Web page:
This article highlights findings from our recently published Induction Cooking Tech Primer, developed with support from NYSERDA. 

Michael Faraday couldn’t have known in 1831, as he wrapped two coils of wire on opposite sides of an iron ring and strung one of those strands to a battery, that he would revolutionize the way that people cook their food. But, as induction ranges and cooktops become increasingly popular in private homes and commercial kitchens, he seems likely to have done just that. Faraday is credited with having discovered electromagnetic induction through his little experiment and the phenomenon has since been used as the fundamental operating principle in transformers, generators, various electrical motors, and solenoids, a key component of car engines. In ranges and cooktops, the technology of induction has been around since the 1970s, but only in recent years has it started to take off with the catastrophic threat of climate change looming overhead. Expanding knowledge of the negative impacts of gas ranges on respiratory health has also contributed to induction cooktops’ rise in popularity. 

What is it?

Induction ranges and cooktops hack the natural properties of electromagnetic fields to generate heat in a pot or pan. They work like this: When you turn an induction cooktop on, an alternating electric current is generated in a series of coils underneath its glass cooking surface. This alternating current naturally produces a fluctuating magnetic field. Now what Faraday discovered with his experiment in 1831 was that when a conductor—in this case a pot or pan—is placed within the electromagnetic field, a new electric current is triggered—or induced—inside that conductor. That tiny electric current has its own magnetic field which changes as the current grows. This induces other tiny currents, which in turn induce their own.

This new electric current generated in the bottom of the cookware—about one volt—encounters electrical resistance. The pushback caused by this resistance on the electrical currents churning around in the bottom of the pot or pan is what creates heat. For induction to work properly, the cookware must be at least partially ferrous, meaning it must have some iron in it. So cast iron and stainless-steel pans are a yes, copper or aluminum pans, a no. This is because iron is a relatively poor conductor, which means it has a high electrical resistance and therefore generates heat in the cookware efficiently and effectively. If you were to use a great conductor like copper or aluminum, you would have to use significantly more electricity to generate any kind of heat because they have low electrical resistance. Most of the heat used to cook food is generated from this process. The rest comes from changes in the magnetic structure of the cookware itself.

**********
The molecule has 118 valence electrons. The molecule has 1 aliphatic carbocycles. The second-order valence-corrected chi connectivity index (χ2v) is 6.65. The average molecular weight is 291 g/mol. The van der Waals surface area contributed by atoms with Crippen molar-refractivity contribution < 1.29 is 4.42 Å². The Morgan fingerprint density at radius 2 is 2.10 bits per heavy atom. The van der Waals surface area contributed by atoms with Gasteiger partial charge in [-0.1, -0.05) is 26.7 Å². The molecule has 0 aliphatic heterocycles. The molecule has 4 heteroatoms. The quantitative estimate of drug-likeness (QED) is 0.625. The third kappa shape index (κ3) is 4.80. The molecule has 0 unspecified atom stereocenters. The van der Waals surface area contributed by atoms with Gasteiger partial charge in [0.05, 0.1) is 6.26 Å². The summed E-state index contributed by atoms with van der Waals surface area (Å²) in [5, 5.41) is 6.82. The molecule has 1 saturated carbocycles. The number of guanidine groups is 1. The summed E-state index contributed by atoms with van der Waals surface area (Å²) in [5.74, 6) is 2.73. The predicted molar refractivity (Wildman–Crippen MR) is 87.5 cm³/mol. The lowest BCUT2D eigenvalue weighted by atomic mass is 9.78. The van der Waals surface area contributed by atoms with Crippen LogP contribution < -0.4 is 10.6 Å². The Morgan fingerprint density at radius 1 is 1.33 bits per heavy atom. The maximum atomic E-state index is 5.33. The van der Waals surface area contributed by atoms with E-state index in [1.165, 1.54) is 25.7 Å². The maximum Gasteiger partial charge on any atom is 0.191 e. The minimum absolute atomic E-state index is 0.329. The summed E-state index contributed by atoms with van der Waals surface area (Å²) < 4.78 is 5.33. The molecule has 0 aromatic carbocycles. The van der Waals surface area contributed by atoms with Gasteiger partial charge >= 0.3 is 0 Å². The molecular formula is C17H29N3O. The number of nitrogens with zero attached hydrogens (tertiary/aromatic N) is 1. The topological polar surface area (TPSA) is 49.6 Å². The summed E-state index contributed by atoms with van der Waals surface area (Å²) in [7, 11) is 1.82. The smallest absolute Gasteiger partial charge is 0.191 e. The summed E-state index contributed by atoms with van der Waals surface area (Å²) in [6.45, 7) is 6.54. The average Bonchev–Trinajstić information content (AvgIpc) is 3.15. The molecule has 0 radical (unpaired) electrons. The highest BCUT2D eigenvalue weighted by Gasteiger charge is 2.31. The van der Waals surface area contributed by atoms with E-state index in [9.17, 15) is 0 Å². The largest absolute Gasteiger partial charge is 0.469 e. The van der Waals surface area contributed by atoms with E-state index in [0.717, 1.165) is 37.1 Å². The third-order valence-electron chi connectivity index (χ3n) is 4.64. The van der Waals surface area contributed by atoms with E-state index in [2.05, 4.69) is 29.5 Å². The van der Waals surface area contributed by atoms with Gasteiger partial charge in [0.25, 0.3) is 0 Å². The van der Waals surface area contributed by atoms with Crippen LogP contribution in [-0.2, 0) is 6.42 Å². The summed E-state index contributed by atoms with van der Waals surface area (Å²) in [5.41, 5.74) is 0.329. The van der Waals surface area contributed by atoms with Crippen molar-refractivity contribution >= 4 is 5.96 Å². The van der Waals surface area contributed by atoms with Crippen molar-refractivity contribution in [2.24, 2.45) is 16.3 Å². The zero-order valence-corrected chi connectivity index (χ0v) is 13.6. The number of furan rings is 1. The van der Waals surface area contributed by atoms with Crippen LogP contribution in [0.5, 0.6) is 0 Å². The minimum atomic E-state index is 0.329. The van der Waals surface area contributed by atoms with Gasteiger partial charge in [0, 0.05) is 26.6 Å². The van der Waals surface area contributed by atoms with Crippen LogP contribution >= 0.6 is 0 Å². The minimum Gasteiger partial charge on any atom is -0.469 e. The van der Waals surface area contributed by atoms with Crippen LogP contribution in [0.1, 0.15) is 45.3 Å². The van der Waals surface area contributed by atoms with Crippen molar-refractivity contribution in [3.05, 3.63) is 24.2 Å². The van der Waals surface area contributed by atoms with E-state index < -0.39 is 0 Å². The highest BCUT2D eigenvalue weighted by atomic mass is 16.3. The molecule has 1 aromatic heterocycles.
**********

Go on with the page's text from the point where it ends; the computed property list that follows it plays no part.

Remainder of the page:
The process of induction cooking cuts out the intermediate step of heating up a burner, as an electrical stove top does, and then transferring that heat to a pot or pan, making it faster and more efficient than regular electric cooking. Since the heat is generated in the pot itself, induction cooktops are even able to outperform gas units and come with a more precise ability to control cooking temperatures. That control is what has made induction so attractive to some chefs. Chef Justin Lee of Fat Choy, a vegan Chinese restaurant in Manhattan, told Building Energy Exchange that he cooks with induction because “In general, it is so much more precise than cooking with fire, especially at the lower range,” adding “you can’t necessarily put something on and walk away forever, but it is a significantly better moderator of heat than fire would be.” 

Why Induction?